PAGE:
In the 1930s, terrifying dust storms began to blow over the southern plains. Black blizzards rolled in, very often 7,000 to 8,000 feet high, rising like monstrous waves of muddy water. As the skies darkened, and the dust swept in, people were blinded and choked. Cattle were suffocated to death, their lungs caked with dust and mud. Sand buried fences, covered fields, and coated the surfaces of rivers till the fish died. Dead bodies of birds and animals were strewn all over the landscape. Tractors and machines that had ploughed the earth and harvested the wheat in the 1920s were now clogged with dust, damaged beyond repair. they came because the early 1930s were years of persistent drought.. Ordinary dust storms became black blizzards only because the entire landscape had been ploughed over, stripped of all grass that held it together. When wheat cultivation had expanded dramatically in the early nineteenth century, zealous farmers had recklessly uprooted all vegetation, and tractors had turned the soil over, and broken the sod into dust. The whole region had become a dust bowl.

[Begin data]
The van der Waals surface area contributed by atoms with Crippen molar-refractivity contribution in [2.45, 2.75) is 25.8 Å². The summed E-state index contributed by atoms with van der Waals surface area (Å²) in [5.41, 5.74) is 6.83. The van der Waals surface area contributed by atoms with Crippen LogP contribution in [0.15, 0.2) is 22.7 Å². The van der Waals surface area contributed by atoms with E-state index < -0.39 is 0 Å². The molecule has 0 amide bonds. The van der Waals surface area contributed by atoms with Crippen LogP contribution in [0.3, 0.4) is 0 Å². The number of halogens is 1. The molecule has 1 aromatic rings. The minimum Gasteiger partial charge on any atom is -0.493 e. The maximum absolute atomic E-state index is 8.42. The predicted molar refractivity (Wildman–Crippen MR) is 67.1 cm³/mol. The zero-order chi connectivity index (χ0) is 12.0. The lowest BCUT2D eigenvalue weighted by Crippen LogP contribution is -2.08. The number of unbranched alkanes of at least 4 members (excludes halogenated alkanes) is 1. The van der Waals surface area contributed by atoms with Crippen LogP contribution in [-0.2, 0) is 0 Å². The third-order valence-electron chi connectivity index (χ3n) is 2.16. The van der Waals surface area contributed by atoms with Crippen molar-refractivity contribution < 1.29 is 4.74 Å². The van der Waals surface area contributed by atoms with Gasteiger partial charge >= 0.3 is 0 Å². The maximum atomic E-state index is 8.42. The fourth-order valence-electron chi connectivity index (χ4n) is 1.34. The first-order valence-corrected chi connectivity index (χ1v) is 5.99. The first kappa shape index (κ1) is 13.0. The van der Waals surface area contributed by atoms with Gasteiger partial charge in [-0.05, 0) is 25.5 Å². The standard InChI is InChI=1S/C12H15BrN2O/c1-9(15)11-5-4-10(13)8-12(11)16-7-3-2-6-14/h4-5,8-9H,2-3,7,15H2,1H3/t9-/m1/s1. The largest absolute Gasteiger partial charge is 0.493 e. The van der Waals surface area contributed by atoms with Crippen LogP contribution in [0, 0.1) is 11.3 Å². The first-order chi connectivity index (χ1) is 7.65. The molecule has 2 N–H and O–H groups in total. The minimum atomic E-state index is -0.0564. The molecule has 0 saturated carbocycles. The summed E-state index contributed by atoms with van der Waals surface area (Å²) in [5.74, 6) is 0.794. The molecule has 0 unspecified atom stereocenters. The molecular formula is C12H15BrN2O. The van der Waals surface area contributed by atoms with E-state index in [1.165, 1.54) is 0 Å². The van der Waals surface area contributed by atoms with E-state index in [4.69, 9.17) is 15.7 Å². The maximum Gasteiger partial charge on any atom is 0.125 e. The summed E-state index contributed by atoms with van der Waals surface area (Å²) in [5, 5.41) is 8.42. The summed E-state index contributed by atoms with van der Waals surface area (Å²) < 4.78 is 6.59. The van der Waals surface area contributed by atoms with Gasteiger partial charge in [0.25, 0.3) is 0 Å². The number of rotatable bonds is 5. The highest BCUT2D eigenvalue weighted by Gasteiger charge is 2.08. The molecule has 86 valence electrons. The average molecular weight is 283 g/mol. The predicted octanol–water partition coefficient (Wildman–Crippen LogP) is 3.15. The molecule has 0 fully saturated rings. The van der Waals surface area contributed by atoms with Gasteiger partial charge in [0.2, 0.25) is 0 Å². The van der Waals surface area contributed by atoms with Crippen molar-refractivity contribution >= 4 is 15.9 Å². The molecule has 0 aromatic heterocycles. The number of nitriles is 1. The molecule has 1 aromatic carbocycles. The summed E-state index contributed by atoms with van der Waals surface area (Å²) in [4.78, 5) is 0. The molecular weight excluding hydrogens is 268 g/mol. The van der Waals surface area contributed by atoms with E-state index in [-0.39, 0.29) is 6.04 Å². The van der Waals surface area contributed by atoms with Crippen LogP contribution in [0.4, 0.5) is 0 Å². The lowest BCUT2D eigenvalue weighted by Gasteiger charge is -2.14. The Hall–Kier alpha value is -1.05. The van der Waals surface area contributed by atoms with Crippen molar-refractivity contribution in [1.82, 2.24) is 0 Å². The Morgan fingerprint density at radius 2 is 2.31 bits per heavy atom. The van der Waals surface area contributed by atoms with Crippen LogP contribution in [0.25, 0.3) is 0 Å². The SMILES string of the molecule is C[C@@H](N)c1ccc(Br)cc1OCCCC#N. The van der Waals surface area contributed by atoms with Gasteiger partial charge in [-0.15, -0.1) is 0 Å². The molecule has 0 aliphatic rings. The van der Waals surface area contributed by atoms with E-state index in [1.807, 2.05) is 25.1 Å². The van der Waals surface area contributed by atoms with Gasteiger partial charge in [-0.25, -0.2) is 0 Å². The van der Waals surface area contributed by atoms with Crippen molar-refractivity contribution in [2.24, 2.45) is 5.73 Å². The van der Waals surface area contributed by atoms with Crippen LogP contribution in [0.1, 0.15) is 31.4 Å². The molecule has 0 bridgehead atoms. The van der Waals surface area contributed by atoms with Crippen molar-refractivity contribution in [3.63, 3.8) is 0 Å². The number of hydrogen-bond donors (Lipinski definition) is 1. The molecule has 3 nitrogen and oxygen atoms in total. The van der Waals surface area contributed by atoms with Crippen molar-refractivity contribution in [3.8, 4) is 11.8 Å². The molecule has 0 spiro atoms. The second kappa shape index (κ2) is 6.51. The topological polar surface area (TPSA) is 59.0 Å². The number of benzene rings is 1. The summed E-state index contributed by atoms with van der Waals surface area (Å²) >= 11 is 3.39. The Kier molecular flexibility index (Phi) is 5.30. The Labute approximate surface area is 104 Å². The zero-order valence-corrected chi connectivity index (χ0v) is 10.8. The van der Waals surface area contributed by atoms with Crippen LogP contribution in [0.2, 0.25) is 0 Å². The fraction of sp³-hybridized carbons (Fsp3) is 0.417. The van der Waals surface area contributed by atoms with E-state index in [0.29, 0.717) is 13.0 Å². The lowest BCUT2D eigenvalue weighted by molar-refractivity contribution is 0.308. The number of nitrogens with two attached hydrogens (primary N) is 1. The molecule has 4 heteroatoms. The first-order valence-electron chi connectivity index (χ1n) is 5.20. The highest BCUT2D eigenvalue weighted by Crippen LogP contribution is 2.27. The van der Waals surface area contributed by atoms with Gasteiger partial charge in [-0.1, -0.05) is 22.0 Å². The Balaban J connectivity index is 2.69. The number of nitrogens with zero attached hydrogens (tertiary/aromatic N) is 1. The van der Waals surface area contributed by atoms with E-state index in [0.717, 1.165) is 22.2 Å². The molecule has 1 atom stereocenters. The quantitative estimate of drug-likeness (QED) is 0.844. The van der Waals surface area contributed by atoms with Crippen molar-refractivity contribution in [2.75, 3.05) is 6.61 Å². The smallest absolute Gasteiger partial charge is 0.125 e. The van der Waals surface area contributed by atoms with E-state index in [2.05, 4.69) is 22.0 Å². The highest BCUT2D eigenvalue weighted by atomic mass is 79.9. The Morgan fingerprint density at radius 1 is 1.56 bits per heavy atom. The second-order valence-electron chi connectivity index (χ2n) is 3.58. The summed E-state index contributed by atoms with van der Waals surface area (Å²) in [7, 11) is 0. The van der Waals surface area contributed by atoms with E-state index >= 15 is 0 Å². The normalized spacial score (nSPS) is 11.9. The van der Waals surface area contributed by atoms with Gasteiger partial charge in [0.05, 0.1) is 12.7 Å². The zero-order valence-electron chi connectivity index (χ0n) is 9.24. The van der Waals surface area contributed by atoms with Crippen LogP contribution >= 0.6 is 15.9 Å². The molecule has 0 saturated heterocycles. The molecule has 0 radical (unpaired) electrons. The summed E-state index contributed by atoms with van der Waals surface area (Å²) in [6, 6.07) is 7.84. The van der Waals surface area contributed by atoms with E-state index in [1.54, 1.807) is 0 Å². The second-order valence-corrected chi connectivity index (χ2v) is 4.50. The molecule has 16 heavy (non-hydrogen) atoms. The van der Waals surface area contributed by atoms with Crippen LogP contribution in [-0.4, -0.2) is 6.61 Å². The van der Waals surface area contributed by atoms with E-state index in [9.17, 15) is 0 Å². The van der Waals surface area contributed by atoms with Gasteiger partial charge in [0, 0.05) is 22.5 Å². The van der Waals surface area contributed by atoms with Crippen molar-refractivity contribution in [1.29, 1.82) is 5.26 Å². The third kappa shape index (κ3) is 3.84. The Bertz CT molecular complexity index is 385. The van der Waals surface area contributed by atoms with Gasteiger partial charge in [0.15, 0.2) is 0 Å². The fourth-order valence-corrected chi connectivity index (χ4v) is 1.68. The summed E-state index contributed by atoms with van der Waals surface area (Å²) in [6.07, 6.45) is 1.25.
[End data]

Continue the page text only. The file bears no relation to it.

Over the period of colonial rule, the rural landscape was radically transformed. As cultivation expanded, the area under forests and pastures declined. In the colonial period, rural India also came to produce a range of crops for the world market. In the early nineteenth century, indigo and opium were two of the major commercial crops. By the end of the century, peasants were producing
sugarcane, cotton, jute, wheat and several other crops for export, to feed the population of urban.
Europe and to supply the mills of Lancashire and Manchester in England.

(i) In the late eighteenth century, the English East India Company was buying tea and silk from China for sale in England. As tea became a popular English drink, the tea trade became more and more important. In 1785, about 15 million pounds of tea was being imported into England. By 1830, the figure had jumped to over 30 million pounds. In fact, the profits of the East India Company came to depend on the tea trade.
(ii) England at this time produced nothing that could be easily sold in China. The Confucian rulers of China, In such a situation, how could Western merchants finance the tea trade? They could buy tea only by paying in silver coins or bullion. This meant an outflow of treasure from England, a prospect that created widespread anxiety. Merchants therefore looked for ways to stop this loss of silver. They searched for a commodity they could sell in China, something they could persuade the Chinese to buy. Opium was such a commodity.